Vacating the Vatican
THERE IS little doubt the Cloyne report on clerical child sex abuse, highly charged exchanges between the Taoiseach and the Vatican concerning unwarranted interference in this State and the recall of the papal nuncio have all contributed to the closure of Ireland’s embassy to the Holy See. Difficult fiscal circumstances may have provided official justification for the decision but it overlaid a deep chill in relations between the Catholic Church and the Government.
A review of Ireland’s diplomatic missions has been under way for some years and the McCarthy report recommended that the number of embassies should be reduced from 75 to 55. Instead of embarking on such a radical cull, however, Minister for Foreign Affairs and Trade Eamon Gilmore has announced the closure of missions to Iran, Timor Leste and the Holy See. Wearing his Trade Minister’s hat, he spoke of the need to develop trading links, noting that the Holy See, one of Ireland’s oldest missions, yielded no economic return whatsoever.
A diplomatic mission to the Holy See was among the first established by the State in 1929 and the recognition, information and contacts it brought were greatly valued. Times and public attitudes have changed, however, and the influence of the Catholic Church in Ireland has waned. Ireland has become a member of the European Union with trade links and diplomatic contacts spanning the globe. In recent years, recession and the terms of the EU/IMF bailout have required significant cutbacks in government spending. The balance and extent of those changes were indicated yesterday in the Government’s four-year fiscal plan and are likely to overshadow this decision.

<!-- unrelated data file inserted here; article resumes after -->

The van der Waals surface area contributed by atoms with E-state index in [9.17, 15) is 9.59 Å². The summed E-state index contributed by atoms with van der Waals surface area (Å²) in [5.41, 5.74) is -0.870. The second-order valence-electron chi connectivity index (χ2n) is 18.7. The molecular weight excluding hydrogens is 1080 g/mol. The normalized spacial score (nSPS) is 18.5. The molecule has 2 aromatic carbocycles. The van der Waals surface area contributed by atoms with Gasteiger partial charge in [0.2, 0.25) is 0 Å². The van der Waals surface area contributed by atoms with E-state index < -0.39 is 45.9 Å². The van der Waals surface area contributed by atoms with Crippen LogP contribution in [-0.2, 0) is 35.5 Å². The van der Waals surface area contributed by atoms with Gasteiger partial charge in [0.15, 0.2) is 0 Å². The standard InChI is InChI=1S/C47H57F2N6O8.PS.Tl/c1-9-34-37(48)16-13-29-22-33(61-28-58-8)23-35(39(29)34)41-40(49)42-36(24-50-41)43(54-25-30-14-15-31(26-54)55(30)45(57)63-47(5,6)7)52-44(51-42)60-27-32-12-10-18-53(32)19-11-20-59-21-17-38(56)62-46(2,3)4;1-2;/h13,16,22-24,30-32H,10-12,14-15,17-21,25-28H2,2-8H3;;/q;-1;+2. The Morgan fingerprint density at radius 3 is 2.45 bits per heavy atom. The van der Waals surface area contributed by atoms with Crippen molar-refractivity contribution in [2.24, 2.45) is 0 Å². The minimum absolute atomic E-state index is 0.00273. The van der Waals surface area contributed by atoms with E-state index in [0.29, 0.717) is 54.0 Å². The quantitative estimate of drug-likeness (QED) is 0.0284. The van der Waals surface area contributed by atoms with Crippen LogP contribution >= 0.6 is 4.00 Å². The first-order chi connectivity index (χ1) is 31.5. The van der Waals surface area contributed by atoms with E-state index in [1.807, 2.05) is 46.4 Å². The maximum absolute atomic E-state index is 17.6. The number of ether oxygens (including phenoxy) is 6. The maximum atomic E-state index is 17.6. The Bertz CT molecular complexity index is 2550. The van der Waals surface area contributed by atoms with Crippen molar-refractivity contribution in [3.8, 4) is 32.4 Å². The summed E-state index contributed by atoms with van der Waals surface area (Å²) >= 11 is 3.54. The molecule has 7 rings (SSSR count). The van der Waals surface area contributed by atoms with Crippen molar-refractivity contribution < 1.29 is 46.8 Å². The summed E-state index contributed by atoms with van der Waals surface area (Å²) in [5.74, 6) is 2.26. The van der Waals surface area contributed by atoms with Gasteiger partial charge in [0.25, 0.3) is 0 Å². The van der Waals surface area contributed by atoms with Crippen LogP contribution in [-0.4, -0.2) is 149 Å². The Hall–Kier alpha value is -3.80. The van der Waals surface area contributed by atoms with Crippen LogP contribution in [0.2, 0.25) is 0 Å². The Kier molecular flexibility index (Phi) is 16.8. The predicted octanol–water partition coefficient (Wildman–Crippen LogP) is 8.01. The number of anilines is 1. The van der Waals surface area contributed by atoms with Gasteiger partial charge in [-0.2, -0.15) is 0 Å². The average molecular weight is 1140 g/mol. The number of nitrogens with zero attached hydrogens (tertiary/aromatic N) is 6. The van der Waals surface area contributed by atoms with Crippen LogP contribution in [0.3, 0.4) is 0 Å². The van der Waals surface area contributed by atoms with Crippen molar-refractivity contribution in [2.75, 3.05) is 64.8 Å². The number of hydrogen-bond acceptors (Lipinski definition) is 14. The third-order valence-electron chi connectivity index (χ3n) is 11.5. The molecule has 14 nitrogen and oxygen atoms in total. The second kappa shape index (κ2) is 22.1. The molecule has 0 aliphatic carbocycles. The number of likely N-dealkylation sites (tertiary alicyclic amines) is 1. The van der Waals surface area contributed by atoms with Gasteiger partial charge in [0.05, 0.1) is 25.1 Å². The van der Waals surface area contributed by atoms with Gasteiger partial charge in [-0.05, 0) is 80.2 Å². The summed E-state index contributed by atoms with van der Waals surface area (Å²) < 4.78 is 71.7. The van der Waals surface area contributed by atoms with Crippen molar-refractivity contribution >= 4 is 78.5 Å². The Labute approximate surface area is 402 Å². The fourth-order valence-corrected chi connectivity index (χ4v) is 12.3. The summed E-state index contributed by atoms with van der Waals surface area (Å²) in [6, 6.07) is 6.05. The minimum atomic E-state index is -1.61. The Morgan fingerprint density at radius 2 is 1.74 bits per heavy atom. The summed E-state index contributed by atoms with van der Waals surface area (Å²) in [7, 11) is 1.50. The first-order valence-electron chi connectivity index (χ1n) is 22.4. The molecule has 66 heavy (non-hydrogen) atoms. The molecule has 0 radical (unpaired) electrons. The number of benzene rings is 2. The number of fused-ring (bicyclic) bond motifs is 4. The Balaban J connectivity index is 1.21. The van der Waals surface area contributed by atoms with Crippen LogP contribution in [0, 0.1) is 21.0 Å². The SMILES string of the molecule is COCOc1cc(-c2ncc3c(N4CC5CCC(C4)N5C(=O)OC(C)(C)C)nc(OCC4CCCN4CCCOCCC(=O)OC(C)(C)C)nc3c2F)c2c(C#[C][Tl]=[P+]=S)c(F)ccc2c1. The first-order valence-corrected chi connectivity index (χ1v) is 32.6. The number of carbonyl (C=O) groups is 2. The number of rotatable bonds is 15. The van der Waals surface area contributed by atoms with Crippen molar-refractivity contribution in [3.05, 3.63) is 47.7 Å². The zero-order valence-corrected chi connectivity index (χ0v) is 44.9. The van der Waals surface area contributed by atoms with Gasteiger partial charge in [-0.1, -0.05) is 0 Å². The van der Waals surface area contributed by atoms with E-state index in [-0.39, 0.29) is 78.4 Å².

The decision to close the embassy does not represent a formal sundering of contacts. The Government intends to maintain formal diplomatic links with the Holy See and to appoint as ambassador the secretary general of the Department of Foreign Affairs, who will operate from Dublin. A similar attitude was expressed in Rome where a spokesman noted that what was important was a continuation in diplomatic relations between Ireland and the Holy See. Such careful language that addresses the “big picture” represents something of a damage limitation exercise.
There is no escaping a decline in “crozier power” that is reflected by the Government’s decision. Cardinal Séan Brady gave voice to that aspect when he expressed “profound disappointment” over a development that, he said, showed little regard for the historic ties between the Irish people and the Holy See over many centuries. Others sought to link the closure with an assault by the Labour Party on the Catholic Church and its control of national schools.
Such “reds-under-the-bed” language has little relevance. It will continue to be in the national interest to maintain diplomatic contact and dialogue with the Catholic Church at an international level. Good relations should also be maintained with its representatives here because of their role in the education, healthcare and spiritual guidance of citizens.